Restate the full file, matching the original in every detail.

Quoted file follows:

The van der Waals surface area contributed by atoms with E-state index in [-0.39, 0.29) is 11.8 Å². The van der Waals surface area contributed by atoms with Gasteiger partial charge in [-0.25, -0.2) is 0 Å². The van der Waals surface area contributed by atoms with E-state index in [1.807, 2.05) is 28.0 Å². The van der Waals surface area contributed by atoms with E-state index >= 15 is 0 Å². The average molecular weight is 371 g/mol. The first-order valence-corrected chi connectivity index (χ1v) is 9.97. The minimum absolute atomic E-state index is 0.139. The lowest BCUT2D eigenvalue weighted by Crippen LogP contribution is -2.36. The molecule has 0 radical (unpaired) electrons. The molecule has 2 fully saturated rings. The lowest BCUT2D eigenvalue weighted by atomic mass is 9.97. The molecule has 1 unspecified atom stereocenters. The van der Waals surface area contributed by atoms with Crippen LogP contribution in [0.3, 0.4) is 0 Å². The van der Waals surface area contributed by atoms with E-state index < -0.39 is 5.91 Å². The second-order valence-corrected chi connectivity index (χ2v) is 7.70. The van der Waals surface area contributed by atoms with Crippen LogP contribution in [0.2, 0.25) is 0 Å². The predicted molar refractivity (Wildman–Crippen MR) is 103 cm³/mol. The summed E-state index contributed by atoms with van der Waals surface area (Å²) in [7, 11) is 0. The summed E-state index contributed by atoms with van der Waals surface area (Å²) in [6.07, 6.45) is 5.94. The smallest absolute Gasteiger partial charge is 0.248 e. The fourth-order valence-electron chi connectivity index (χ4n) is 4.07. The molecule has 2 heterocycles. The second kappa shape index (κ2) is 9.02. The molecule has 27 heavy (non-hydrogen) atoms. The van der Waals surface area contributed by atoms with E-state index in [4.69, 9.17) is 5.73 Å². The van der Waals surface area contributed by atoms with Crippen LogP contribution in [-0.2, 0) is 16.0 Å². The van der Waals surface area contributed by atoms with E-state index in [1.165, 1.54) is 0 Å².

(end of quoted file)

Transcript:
The van der Waals surface area contributed by atoms with E-state index in [-0.39, 0.29) is 11.8 Å². The van der Waals surface area contributed by atoms with Gasteiger partial charge in [-0.25, -0.2) is 0 Å². The van der Waals surface area contributed by atoms with E-state index in [1.807, 2.05) is 28.0 Å². The van der Waals surface area contributed by atoms with E-state index >= 15 is 0 Å². The average molecular weight is 371 g/mol. The first-order valence-corrected chi connectivity index (χ1v) is 9.97. The minimum absolute atomic E-state index is 0.139. The lowest BCUT2D eigenvalue weighted by Crippen LogP contribution is -2.36. The molecule has 0 radical (unpaired) electrons. The molecule has 2 fully saturated rings. The lowest BCUT2D eigenvalue weighted by atomic mass is 9.97. The molecule has 1 unspecified atom stereocenters. The van der Waals surface area contributed by atoms with Crippen LogP contribution in [0.3, 0.4) is 0 Å². The van der Waals surface area contributed by atoms with E-state index < -0.39 is 5.91 Å². The second-order valence-corrected chi connectivity index (χ2v) is 7.70. The van der Waals surface area contributed by atoms with Crippen LogP contribution in [0.2, 0.25) is 0 Å². The predicted molar refractivity (Wildman–Crippen MR) is 103 cm³/mol. The summed E-state index contributed by atoms with van der Waals surface area (Å²) in [7, 11) is 0. The summed E-state index contributed by atoms with van der Waals surface area (Å²) in [6.07, 6.45) is 5.94. The smallest absolute Gasteiger partial charge is 0.248 e. The fourth-order valence-electron chi connectivity index (χ4n) is 4.07. The molecule has 2 heterocycles. The second kappa shape index (κ2) is 9.02. The molecule has 27 heavy (non-hydrogen) atoms. The van der Waals surface area contributed by atoms with E-state index in [4.69, 9.17) is 5.73 Å². The van der Waals surface area contributed by atoms with Crippen LogP contribution in [-0.2, 0) is 16.0 Å². The van der Waals surface area contributed by atoms with E-state index in [1.165, 1.54) is 0 Å².